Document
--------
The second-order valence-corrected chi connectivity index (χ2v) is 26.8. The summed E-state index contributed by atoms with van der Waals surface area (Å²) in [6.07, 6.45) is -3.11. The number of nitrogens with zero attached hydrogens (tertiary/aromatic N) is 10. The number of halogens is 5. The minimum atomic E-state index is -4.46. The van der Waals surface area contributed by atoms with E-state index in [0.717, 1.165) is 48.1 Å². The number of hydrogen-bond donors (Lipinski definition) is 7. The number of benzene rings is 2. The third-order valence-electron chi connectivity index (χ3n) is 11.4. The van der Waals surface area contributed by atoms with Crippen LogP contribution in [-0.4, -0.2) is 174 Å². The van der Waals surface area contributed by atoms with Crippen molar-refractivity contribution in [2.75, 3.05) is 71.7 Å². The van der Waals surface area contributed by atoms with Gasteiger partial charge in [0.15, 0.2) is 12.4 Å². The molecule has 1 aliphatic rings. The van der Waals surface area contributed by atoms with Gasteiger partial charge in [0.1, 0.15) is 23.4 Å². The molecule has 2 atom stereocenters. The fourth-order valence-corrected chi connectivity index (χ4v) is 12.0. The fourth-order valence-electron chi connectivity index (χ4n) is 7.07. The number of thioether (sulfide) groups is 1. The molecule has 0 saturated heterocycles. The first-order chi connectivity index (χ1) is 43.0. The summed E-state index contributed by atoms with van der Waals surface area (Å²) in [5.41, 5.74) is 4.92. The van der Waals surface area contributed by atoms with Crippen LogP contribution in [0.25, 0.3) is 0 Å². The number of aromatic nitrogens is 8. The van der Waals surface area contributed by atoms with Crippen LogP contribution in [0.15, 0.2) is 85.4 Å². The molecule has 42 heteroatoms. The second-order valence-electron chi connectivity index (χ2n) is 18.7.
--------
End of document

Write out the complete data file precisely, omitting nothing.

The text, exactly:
The second-order valence-corrected chi connectivity index (χ2v) is 26.8. The summed E-state index contributed by atoms with van der Waals surface area (Å²) in [6.07, 6.45) is -3.11. The number of nitrogens with zero attached hydrogens (tertiary/aromatic N) is 10. The number of halogens is 5. The minimum atomic E-state index is -4.46. The van der Waals surface area contributed by atoms with E-state index in [0.717, 1.165) is 48.1 Å². The number of hydrogen-bond donors (Lipinski definition) is 7. The number of benzene rings is 2. The third-order valence-electron chi connectivity index (χ3n) is 11.4. The van der Waals surface area contributed by atoms with Crippen LogP contribution in [-0.4, -0.2) is 174 Å². The van der Waals surface area contributed by atoms with Crippen molar-refractivity contribution in [2.75, 3.05) is 71.7 Å². The van der Waals surface area contributed by atoms with Gasteiger partial charge in [0.15, 0.2) is 12.4 Å². The molecule has 1 aliphatic rings. The van der Waals surface area contributed by atoms with Gasteiger partial charge in [0.1, 0.15) is 23.4 Å². The molecule has 2 atom stereocenters. The fourth-order valence-corrected chi connectivity index (χ4v) is 12.0. The fourth-order valence-electron chi connectivity index (χ4n) is 7.07. The number of thioether (sulfide) groups is 1. The molecule has 0 saturated heterocycles. The first-order chi connectivity index (χ1) is 43.0. The summed E-state index contributed by atoms with van der Waals surface area (Å²) in [5.41, 5.74) is 4.92. The van der Waals surface area contributed by atoms with Crippen LogP contribution in [0.25, 0.3) is 0 Å². The number of aromatic nitrogens is 8. The van der Waals surface area contributed by atoms with Crippen LogP contribution in [0.15, 0.2) is 85.4 Å². The molecule has 42 heteroatoms. The second-order valence-electron chi connectivity index (χ2n) is 18.7.